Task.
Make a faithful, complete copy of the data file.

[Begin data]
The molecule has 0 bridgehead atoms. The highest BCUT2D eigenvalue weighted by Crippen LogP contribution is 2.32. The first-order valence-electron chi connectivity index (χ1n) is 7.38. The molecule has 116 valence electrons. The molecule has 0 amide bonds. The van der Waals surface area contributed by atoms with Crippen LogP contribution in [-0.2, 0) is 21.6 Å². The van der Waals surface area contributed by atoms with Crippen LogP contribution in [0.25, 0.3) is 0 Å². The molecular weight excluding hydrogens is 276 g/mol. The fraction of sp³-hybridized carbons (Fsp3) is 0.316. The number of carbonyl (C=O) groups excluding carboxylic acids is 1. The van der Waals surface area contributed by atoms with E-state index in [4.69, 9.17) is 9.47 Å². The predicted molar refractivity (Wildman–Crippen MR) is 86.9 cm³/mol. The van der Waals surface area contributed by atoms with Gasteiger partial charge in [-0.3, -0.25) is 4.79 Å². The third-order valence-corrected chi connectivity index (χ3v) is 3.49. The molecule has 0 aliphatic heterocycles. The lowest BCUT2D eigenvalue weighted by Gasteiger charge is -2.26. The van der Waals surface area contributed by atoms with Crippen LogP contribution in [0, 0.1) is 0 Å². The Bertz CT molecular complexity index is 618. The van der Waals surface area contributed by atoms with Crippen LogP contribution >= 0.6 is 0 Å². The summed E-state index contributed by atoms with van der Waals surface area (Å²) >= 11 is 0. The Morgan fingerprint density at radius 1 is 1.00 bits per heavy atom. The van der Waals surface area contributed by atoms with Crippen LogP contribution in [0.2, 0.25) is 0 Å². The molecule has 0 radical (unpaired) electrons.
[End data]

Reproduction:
The molecule has 0 bridgehead atoms. The highest BCUT2D eigenvalue weighted by Crippen LogP contribution is 2.32. The first-order valence-electron chi connectivity index (χ1n) is 7.38. The molecule has 116 valence electrons. The molecule has 0 amide bonds. The van der Waals surface area contributed by atoms with Crippen LogP contribution in [-0.2, 0) is 21.6 Å². The van der Waals surface area contributed by atoms with Crippen LogP contribution in [0.25, 0.3) is 0 Å². The molecular weight excluding hydrogens is 276 g/mol. The fraction of sp³-hybridized carbons (Fsp3) is 0.316. The number of carbonyl (C=O) groups excluding carboxylic acids is 1. The van der Waals surface area contributed by atoms with E-state index in [4.69, 9.17) is 9.47 Å². The predicted molar refractivity (Wildman–Crippen MR) is 86.9 cm³/mol. The van der Waals surface area contributed by atoms with Gasteiger partial charge in [-0.3, -0.25) is 4.79 Å². The third-order valence-corrected chi connectivity index (χ3v) is 3.49. The molecule has 0 aliphatic heterocycles. The lowest BCUT2D eigenvalue weighted by Gasteiger charge is -2.26. The van der Waals surface area contributed by atoms with Crippen LogP contribution in [0, 0.1) is 0 Å². The Bertz CT molecular complexity index is 618. The van der Waals surface area contributed by atoms with Crippen LogP contribution >= 0.6 is 0 Å². The summed E-state index contributed by atoms with van der Waals surface area (Å²) >= 11 is 0. The Morgan fingerprint density at radius 1 is 1.00 bits per heavy atom. The van der Waals surface area contributed by atoms with Crippen LogP contribution in [0.2, 0.25) is 0 Å². The molecule has 0 radical (unpaired) electrons.